For the last few years, there has been this movement in the Wellness Community that focuses almost entirely on remaining positive at all costs. Whatever is happening to you or with you, the intent is to find something positive about the situation. What can you learn from this experience? How can you grow? How can you turn that frown upside down?
If you get back what you put out into the Universe, then don’t be throwing shade.
On the one hand, it’s great that people are saying “you know what? if we all chose to focus on better things, things would be better.” Because to a certain extent it is true. You can choose to be happy. You can choose to stop focusing on all the things that bring you down (many of which are beyond your control and not intentionally doing anything to you anyway) and focus on all the good things surrounding you. You can do that. You have that option.
The thing is, you can’t be happy all of the time. You can’t be positive all of the time. Even Buddha knew that. He suffered. He suffered a lot, and he freely admitted it. Life is suffering, he said. He found peace, but only because he slogged through the shit in order to get there.
Here’s the thing. People have emotions, and they aren’t all shiny and bright. It is hard to understand just how incredible “joy” can be if you’ve never experienced the depth of “sorrow.”
Sometimes the reason for the sadness and pain is genetic or chemical. Telling someone who struggles with these neurological differences to “stay positive” or “choose happiness” or “shake it off” may be asking them to do something they are literally incapable of doing.
Sometimes, the worst of the worst happens. Rape. A horrific car accident. Cancer. Death. Violence. You know, the things we prefer not to think of lest we invite them in. The last thing anyone in the midst of these experiences should be told is to “look on the bright side,” “there’s a reason for everything,” or even “you chose this path before you came into this world to learn and grown from this experience.”
And yet, people do say these things. Because they think they are helping. They believe they are bringing comfort to those who are suffering.
This would be called gaslighting. There are variations on the definition, but basically gaslighting is telling someone that they are experiencing reality wrong. What they think is happening isn’t really happening; what they think they are feeling isn’t what they should be feeling.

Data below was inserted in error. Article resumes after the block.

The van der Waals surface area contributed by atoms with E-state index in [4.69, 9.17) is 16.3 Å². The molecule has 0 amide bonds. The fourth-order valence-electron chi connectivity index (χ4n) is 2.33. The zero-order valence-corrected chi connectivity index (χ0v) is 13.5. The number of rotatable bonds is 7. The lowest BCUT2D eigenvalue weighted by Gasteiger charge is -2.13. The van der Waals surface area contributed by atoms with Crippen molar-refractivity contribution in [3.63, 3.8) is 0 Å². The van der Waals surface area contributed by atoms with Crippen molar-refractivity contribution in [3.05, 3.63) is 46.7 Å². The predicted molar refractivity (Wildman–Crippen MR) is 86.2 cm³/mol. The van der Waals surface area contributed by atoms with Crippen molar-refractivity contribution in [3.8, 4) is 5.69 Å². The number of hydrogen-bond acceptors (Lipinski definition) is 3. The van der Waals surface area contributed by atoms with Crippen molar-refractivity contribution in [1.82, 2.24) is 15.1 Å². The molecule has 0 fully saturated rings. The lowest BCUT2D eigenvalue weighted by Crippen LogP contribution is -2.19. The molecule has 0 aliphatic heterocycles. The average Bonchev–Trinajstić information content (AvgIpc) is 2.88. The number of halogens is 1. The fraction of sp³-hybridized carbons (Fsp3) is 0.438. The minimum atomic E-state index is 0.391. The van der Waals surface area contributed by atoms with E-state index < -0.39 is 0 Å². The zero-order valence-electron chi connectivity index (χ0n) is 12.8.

In denying the less “sparkly” emotions and feelings, one is told they aren’t valid, they aren’t human for experiencing them. They are denied the full experience of living in their body at this moment in time. They are told they are inherently wrong, broken, bad.
Let me say this now: each emotion, each feeling that is inside you is valid. It is correct. It is necessary.
Happiness is (sometimes) a choice. Suffering is (sometimes) a choice. Honor and respect the emotions and journey of the individual and know that they are doing the best they can with what they’ve been given.
If you’re angry, that’s okay. If you’re sad, frustrated, or done with it all, then there you are. You get to have those feelings. You get to have a shitty day, and you don’t have to apologize for it.
However, be wary of the other extreme. Yes, positivity at all costs isn’t healthy, but neither is negativity 100% of the time. If you find that you can never see the light for all of the dark, there may be larger issues at play and help may be needed. While positivity can hide pain in deniability, negativity denies the joy in life because, ironically, it causes too much pain.
There is room for the light and dark in each person, in each life. The goal is balance. You are not wrong for experiencing the “darker” emotions, and you are not wrong for experiencing the “lighter” ones, either.
The goal is balance. Try to be with them all.